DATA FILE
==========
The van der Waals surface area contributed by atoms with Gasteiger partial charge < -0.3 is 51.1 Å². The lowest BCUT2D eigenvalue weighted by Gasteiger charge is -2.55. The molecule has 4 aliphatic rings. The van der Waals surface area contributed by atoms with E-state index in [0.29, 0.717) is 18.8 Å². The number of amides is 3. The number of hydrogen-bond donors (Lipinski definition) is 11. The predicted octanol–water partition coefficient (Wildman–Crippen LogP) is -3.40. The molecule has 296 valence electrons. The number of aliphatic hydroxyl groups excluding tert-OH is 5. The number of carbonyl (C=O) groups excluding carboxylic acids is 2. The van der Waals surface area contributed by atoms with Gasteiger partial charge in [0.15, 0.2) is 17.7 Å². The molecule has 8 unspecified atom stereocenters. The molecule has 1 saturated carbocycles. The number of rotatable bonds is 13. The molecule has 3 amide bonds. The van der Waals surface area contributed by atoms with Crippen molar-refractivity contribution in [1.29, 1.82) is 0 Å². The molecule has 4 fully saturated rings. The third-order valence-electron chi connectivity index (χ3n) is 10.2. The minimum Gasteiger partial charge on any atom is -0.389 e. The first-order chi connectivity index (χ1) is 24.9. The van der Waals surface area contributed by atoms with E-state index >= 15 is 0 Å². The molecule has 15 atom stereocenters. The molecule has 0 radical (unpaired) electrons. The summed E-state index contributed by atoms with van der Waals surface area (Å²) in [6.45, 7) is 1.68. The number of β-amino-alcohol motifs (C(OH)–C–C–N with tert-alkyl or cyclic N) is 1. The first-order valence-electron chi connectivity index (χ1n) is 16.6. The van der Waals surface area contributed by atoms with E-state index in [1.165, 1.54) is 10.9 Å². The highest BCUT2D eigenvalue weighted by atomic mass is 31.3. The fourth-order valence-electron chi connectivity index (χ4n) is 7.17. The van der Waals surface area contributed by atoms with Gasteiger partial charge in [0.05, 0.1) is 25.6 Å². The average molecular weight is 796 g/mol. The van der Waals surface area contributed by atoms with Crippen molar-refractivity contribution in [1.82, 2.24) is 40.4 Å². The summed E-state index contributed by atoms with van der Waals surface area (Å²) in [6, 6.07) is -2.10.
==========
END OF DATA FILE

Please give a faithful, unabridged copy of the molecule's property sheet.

The van der Waals surface area contributed by atoms with Gasteiger partial charge < -0.3 is 51.1 Å². The lowest BCUT2D eigenvalue weighted by Gasteiger charge is -2.55. The molecule has 4 aliphatic rings. The van der Waals surface area contributed by atoms with E-state index in [0.29, 0.717) is 18.8 Å². The number of amides is 3. The number of hydrogen-bond donors (Lipinski definition) is 11. The predicted octanol–water partition coefficient (Wildman–Crippen LogP) is -3.40. The molecule has 296 valence electrons. The number of aliphatic hydroxyl groups excluding tert-OH is 5. The number of carbonyl (C=O) groups excluding carboxylic acids is 2. The van der Waals surface area contributed by atoms with Gasteiger partial charge in [0.15, 0.2) is 17.7 Å². The molecule has 8 unspecified atom stereocenters. The molecule has 1 saturated carbocycles. The number of rotatable bonds is 13. The molecule has 3 amide bonds. The van der Waals surface area contributed by atoms with Crippen molar-refractivity contribution in [1.29, 1.82) is 0 Å². The molecule has 4 fully saturated rings. The third-order valence-electron chi connectivity index (χ3n) is 10.2. The minimum Gasteiger partial charge on any atom is -0.389 e. The first-order chi connectivity index (χ1) is 24.9. The van der Waals surface area contributed by atoms with E-state index >= 15 is 0 Å². The molecule has 15 atom stereocenters. The molecule has 0 radical (unpaired) electrons. The summed E-state index contributed by atoms with van der Waals surface area (Å²) in [6.45, 7) is 1.68. The number of β-amino-alcohol motifs (C(OH)–C–C–N with tert-alkyl or cyclic N) is 1. The first-order valence-electron chi connectivity index (χ1n) is 16.6. The van der Waals surface area contributed by atoms with E-state index in [1.165, 1.54) is 10.9 Å². The highest BCUT2D eigenvalue weighted by atomic mass is 31.3. The fourth-order valence-electron chi connectivity index (χ4n) is 7.17. The van der Waals surface area contributed by atoms with Gasteiger partial charge in [0.05, 0.1) is 25.6 Å². The average molecular weight is 796 g/mol. The van der Waals surface area contributed by atoms with Crippen molar-refractivity contribution in [1.82, 2.24) is 40.4 Å². The summed E-state index contributed by atoms with van der Waals surface area (Å²) in [6, 6.07) is -2.10.